Inside game lacking, so Garrison sits out

Heralded UM freshman plays little

Williams wants more rebounding, defense

ACC notebook

College Basketball

February 07, 2003|By Gary Lambrecht | Gary Lambrecht,SUN STAFF

Travis Garrison knew there would be tough days as he adjusted to life on the big-time Division I basketball circuit. But the Maryland freshman power forward did not expect this much of a struggle after accomplishing so much at storied, neighboring DeMatha High School.

Among the Terrapins' four freshmen, Garrison collected the most accolades in high school. He was the lone McDonald's All-American, the only consensus top 25 recruit to sign with Maryland. He was the first D.C.-area star named to the city's annual all-star game since former DeMatha players Keith Bogans and Joe Forte earned those honors in 1999. He led DeMatha to a 31-3 record as a senior.

These days, Garrison, 6 feet 8, 235 pounds, sits for lengthy periods on the bench for the No. 8 Terps, wondering where he will find his next stretch of measurable playing time.

"I want to play, but obviously I'm not doing something the coach wants me to do," said Garrison, who won a starting job after seven games but lost it after six mostly ineffective showings. In the previous five games before last night's visit by Virginia, he had averaged a barely visible 7.5 minutes.

"I think [the benching] has something to do with I have to rebound more and work a little harder on defense. Until I do that, I'll be on the bench."

Garrison's problems are rooted in persistent foul trouble and a lack of toughness around the basket. At DeMatha, he relied heavily on his excellent jump shot and his size advantage around the boards. In the Atlantic Coast Conference, Garrison finds himself too often out of position against equally strong and quick opponents.

Maryland coach Gary Williams is trying to instill power thinking in his power forward. Garrison is averaging 5.2 points and 3.9 rebounds, fouling out of two games and finishing four others with four personal fouls.

"I'm not easy on Travis," Williams said. "We're trying to get him to be the most complete player he can be. He's one of those guys who could shoot so well in high school for a guy 6-8. Now we're trying to get him to rebound and play inside defense. He has to bang more. It's a tough adjustment. He's learning."

After Garrison played ineffectively in a loss at Wake Forest on Jan. 15, Williams benched him for the entire game against Duke three days later, then inserted Garrison for a combined three minutes against North Carolina and N.C. State.

Garrison's shining moment of late came at Clemson on Jan. 25, when he came off the bench in the first half and revived a stagnant offense. His seven-point contribution loomed large in Maryland's gritty 52-47 victory.

"I'm not really used to not playing. I guess it's something I'll have to get used to if I want to continue in this program," Garrison said. "I have to keep working at it, because my time will come. The good thing is we're still winning."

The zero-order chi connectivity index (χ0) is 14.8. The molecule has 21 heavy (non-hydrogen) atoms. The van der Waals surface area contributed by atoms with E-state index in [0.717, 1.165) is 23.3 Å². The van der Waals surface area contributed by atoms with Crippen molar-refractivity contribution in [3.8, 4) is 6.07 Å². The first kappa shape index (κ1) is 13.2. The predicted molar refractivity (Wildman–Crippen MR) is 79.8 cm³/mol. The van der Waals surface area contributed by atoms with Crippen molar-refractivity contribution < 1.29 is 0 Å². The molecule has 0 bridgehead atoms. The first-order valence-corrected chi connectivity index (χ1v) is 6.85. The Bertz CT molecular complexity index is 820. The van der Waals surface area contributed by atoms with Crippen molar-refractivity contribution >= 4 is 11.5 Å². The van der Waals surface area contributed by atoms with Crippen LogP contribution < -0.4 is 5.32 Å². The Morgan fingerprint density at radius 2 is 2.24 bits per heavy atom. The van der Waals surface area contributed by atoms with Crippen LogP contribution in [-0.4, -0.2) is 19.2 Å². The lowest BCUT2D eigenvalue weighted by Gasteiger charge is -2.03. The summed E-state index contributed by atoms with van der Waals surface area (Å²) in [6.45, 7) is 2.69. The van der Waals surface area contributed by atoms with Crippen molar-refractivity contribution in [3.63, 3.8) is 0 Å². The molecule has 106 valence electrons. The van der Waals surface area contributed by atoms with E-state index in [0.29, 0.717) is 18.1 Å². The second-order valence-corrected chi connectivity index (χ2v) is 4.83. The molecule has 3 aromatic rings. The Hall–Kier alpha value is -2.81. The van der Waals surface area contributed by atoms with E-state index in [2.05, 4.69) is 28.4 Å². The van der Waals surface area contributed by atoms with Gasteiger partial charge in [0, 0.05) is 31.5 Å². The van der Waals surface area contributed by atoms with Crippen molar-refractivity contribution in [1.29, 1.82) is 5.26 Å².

Parties at Duke's expense

It is becoming a repetitive scene that Duke would love to stop watching, although the Blue Devils are honored each time it happens.

Duke has lost three straight road games, underscoring the ACC's cumulative 8-28 record away from home. At the end of each loss - at Maryland, N.C. State and Florida State - the home fans rushed the court, creating a wild party scene for several minutes.

"I'm happy that people are so happy they've won against us, and I think it's good for our sport," Duke coach Mike Krzyzewski said. "Either that, or we have a school that's producing graduates who are giving parties for other people. We're getting into the catering business. Parties to go. 1-800-CALL-DUKE."

Maryland, which has a chance to sweep its regular-season series with Duke for the first time since 1995 on Feb. 19 at Cameron Indoor Stadium, has beaten the Blue Devils once in each of the past four seasons. That has improved Williams' record against Krzyzewski to 6-25 since he took over in College Park in 1989.

Seminoles rising

Maybe Florida State is beginning to tap its potential under first-year coach Leonard Hamilton.

The Seminoles (11-8, 2-6), who got a huge confidence boost with Sunday's 75-70 victory over Duke, held off the Blue Devils primarily because the backcourt of freshman point guard Todd Galloway (City) and junior transfer Tim Pickett never stopped countering Duke's pressure defense.

Pickett has scored in double figures in 19 consecutive games, a league high. He leads the ACC in steals (3.3 a game).

Maryland could be treading on dangerous ground when it visits Tallahassee on Wednesday. Three of Florida State's past six home victories have come against ranked teams. And the fans might actually make some noise for a change. Florida State's average attendance is 6,397 - up 29 percent from a year ago.

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